History, Politics & Society
The Off-Comers of Windermere, Birth of a Vibrant Victorian Township fills a gap in the literature of the Lake District. It presents a comprehensive social history of the many off-comers who built their villas and mansions in a sylvan landscape, amongst the lakes and fells of Lakeland, creating the vibrant village we know today as Windermere. Who were these folk, wealthy and not, artisan and not, mostly strangers who came from off to shape a Northern Arcadia? All too often the memory of them and their contribution to the architecture, institutions and heritage of the place has faded, and been lost in the mists of time. This book seeks to revive their memory and assemble a definitive record, before the facts are lost forever. It also describes the many working people who provided labour and skill to fashion the fabric, services and infrastructure of a vibrant township for the enjoyment of residents and tourists alike, who increasingly visit today.
Windermere was born in 1847, a product of the railway age, when a branch line opened from Kendal to carry tourists into central Lakeland. It was vigorously opposed by Wordsworth, who feared invasion of his homeland by uneducated masses from the industrial hinterland. So what was the plan, if any; who conceived it; and how was it accomplished? What linked a private church, a college for the sons of clergymen, a school for the poorer classes, and the elegant villas of gentlefolk? The narrative is rooted in records, building as far as possible on contemporaneous accounts of events, to weave a broad and colourful tapestry which stretches from a sylvan quietude in 1800, through the thrust of an iron way, to completion of a thriving township in 1900.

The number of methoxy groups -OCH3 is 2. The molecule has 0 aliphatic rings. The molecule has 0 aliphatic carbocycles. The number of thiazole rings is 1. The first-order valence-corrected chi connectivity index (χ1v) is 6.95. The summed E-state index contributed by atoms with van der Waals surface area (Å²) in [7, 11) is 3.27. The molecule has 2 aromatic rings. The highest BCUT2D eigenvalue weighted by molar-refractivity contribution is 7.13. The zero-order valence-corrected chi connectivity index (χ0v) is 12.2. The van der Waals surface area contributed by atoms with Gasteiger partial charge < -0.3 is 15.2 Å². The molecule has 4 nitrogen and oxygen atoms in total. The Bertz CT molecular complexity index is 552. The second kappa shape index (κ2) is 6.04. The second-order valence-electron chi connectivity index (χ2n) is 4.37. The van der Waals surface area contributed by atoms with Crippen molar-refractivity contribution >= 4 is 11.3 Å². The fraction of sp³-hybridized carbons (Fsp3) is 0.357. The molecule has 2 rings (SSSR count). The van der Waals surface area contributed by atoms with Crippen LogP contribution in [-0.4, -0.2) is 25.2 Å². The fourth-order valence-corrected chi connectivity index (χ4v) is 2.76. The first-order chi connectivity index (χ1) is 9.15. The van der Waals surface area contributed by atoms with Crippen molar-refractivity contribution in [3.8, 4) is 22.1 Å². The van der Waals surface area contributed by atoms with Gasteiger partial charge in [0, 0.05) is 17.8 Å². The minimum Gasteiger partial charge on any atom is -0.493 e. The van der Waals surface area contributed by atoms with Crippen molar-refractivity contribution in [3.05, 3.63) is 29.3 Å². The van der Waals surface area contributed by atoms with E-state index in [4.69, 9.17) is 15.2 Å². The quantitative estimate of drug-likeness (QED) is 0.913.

A fascinating story emerges, supported by many colourful anecdotes, and original photographs taken in Victorian times by one of the founders.
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